Transatlantic Economic Cooperation After Trump
The election of Joe Biden will put a committed transatlanticist in the White House. No longer viewed as a hostile entity, the European Union can again be a valuable ally to the United States and seek influence on relevant U.S. policies, not least with regard to trade and China.
The Trump administration launched a head-on assault on the global trading system, though in fairness to it the World Trade Organization (WTO) was already partly paralyzed by the time Trump took office. It has already been a generation since the last global trade negotiation round was completed, but the demise of the WTO has accelerated dramatically in recent years. Its crucial dispute-settlement mechanism has now ceased to function, due to a multi-year U.S. veto on new appellate judges being appointed. The Trump administration just before the election also blocked the appointment of Nigeria’s Ngozi Okonjo-Iweala as WTO Director-General.
The EU has always stood by the multilateral trading system, and if Biden is serious about revitalizing many of the international organizations Trump shunned, he must join the EU and the rest of the world in reforming and reviving the WTO. This means at least dropping the veto against to Okonjo-Iweala, working with the EU and other WTO members to agree to appoint new appellate judges and reform the dispute-settlement mechanism, pushing forward the recent U.S. agreement with the EU and Japan to confront Chinese trade practices in the WTO, and working with the EU and others to establish a WTO-compliant carbon border adjustment framework so that members can take action against climate change without suffering competition setbacks in the global market place. Only with a once again functioning WTO can trade, in the post-pandemic context, return to its role as a major driver of global economic growth.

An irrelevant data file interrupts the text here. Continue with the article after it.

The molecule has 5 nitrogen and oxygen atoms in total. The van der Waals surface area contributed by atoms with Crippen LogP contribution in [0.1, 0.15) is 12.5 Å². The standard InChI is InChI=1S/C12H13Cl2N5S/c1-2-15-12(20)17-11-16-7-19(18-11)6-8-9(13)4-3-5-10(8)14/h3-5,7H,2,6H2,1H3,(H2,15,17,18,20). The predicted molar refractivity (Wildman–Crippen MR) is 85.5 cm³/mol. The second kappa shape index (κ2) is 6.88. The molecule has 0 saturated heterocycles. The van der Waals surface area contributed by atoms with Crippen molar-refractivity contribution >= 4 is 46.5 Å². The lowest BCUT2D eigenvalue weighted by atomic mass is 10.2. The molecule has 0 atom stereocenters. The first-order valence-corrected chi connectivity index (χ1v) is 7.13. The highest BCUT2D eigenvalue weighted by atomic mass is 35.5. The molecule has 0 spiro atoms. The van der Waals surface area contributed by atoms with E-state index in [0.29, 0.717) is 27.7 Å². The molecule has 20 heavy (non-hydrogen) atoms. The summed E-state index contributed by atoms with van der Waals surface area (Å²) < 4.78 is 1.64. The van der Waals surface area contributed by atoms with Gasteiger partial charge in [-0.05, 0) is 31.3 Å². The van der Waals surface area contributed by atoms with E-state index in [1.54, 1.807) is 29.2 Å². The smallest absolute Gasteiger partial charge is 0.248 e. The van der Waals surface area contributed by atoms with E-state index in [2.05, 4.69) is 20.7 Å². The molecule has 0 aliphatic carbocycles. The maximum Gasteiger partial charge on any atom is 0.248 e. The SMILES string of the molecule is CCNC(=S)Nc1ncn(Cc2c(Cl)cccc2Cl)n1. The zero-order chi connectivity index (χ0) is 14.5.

The last four years have seen a significant deterioration of bilateral transatlantic trade relations, even if the volumes transacted remained impressive. The Trump administration targeted European steel and aluminum exports of to the United States via alleged national security concerns. It constantly threatened to levy high tariffs on imports of European cars and car parts. And it did nothing to solve long-standing transatlantic trade disputes over issues like aircraft subsidies, data privacy, corporate taxation of Internet services providers, or various sanitary and phytosanitary standards.
For the transatlantic economic relationship to be reset and the EU to be as valuable a partner for the United States as possible in any economic confrontation with China, the Biden administration will have to engage constructively on many of these disputes. Bogus steel and aluminum tariffs must be removed. The recent imposition by the EU of $4 billion of WTO-sanctioned retaliatory tariffs over U.S. subsidies to Boeing is a reminder that it is time to finally fix mutual aircraft subsidies concerns. Biden will also have to end the Trump administration’s last-minute stalling of the OECD global corporate-tax reform process and ensure that participation for U.S. firms is not optional. Otherwise, national EU (and elsewhere around the world) digital services taxes will quickly proliferate, poisoning the transatlantic trade relationship.